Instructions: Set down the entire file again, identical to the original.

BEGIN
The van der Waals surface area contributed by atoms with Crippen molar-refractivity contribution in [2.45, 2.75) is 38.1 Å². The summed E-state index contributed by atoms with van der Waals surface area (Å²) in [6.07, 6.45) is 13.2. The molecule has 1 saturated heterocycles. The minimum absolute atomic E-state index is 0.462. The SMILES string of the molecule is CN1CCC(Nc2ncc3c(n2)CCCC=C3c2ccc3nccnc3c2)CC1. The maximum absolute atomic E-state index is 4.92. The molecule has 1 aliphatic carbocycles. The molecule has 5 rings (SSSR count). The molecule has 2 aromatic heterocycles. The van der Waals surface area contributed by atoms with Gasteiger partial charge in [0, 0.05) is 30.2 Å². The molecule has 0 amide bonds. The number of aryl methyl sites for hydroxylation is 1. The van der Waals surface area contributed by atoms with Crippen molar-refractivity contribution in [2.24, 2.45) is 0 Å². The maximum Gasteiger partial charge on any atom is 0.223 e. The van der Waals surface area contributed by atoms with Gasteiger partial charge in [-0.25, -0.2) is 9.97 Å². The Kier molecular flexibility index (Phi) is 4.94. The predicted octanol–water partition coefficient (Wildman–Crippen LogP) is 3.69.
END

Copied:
The van der Waals surface area contributed by atoms with Crippen molar-refractivity contribution in [2.45, 2.75) is 38.1 Å². The summed E-state index contributed by atoms with van der Waals surface area (Å²) in [6.07, 6.45) is 13.2. The molecule has 1 saturated heterocycles. The minimum absolute atomic E-state index is 0.462. The SMILES string of the molecule is CN1CCC(Nc2ncc3c(n2)CCCC=C3c2ccc3nccnc3c2)CC1. The maximum absolute atomic E-state index is 4.92. The molecule has 1 aliphatic carbocycles. The molecule has 5 rings (SSSR count). The molecule has 2 aromatic heterocycles. The van der Waals surface area contributed by atoms with Gasteiger partial charge in [0, 0.05) is 30.2 Å². The molecule has 0 amide bonds. The number of aryl methyl sites for hydroxylation is 1. The van der Waals surface area contributed by atoms with Crippen molar-refractivity contribution in [2.24, 2.45) is 0 Å². The maximum Gasteiger partial charge on any atom is 0.223 e. The van der Waals surface area contributed by atoms with Gasteiger partial charge in [-0.25, -0.2) is 9.97 Å². The Kier molecular flexibility index (Phi) is 4.94. The predicted octanol–water partition coefficient (Wildman–Crippen LogP) is 3.69.